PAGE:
The Life and Loves of E. Nesbit: Victorian Iconoclast, Children’s Author, and Creator of the Railway Children

Eleanor Fitzsimons. Abrams, $35 (400p) ISBN 978-1-4197-3897-5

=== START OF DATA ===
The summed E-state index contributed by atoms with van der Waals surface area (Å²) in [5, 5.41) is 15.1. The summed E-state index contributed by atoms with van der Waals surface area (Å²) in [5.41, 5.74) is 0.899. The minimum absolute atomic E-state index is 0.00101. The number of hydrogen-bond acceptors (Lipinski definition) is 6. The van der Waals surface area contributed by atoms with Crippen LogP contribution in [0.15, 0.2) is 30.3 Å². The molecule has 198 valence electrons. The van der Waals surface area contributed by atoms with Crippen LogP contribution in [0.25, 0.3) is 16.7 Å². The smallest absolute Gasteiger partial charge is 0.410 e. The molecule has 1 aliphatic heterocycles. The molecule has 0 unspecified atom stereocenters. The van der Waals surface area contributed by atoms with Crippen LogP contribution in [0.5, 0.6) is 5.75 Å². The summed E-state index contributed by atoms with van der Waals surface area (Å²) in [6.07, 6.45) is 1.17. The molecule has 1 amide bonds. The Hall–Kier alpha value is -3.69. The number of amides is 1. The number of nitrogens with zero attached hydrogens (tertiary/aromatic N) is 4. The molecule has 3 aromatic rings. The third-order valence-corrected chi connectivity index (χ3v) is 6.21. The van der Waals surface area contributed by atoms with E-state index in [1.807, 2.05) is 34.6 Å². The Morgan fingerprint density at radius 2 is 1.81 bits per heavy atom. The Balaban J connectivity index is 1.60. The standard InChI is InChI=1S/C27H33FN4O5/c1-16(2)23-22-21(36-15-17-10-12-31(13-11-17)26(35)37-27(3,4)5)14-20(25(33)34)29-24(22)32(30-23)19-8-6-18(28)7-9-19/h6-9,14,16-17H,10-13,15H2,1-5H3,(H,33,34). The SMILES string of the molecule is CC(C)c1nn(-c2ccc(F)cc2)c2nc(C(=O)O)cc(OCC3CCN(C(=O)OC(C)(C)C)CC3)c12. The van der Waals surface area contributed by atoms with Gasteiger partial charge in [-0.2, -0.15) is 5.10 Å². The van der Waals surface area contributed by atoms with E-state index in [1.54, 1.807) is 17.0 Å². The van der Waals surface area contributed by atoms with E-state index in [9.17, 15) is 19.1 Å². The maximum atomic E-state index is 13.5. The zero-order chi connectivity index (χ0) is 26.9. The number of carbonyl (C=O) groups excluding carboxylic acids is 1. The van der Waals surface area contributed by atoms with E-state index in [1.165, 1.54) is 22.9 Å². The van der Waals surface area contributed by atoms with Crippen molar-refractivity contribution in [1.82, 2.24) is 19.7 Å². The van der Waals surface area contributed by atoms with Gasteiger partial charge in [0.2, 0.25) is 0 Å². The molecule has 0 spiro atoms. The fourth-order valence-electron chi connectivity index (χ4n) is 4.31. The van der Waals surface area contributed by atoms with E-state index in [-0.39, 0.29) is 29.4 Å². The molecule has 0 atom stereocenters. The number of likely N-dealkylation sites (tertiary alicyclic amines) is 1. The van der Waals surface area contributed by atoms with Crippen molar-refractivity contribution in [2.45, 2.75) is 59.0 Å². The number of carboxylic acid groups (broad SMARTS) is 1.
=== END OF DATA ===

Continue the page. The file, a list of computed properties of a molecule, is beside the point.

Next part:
Fitzsimons (Wilde’s Women) offers a charming, lively, and old-fashioned biography of Victorian and Edwardian-era author Edith Nesbit (1858–1924). Endlessly short of money, Nesbit’s output ran to poetry, essays, and adult novels and short fiction—but children’s literature was where her genius lay, evinced most famously by the much-read novel The Railway Children. As Fitzsimons shows, Nesbit’s life infused her work, and her life was dramatic and stylish. She cofounded the Fabians, an influential socialist group that included George Bernard Shaw and H.G. Wells, and cultivated an eccentric, signature personal style, wearing flowing, loose-fitting gowns with no corset, bangles up her arms, and an inevitable cigarette in a long holder, and living in a series of picturesque, if sometimes shabby, homes, one surrounded by a moat. Fitzsimons also conveys Nesbit’s complicated domestic arrangements—her husband, Hubert Bland, was a serial philander and asked Nesbit to raise two of his children with another woman. Fitzsimons’s book benefits from a wealth of sources, though some repetitions, such as the many references to Nesbit’s long cigarette holder, might be trimmed. Overall, however, Fitzsimons delivers a sprightly and highly readable life of a writer who deserves even wider recognition. (Oct.)
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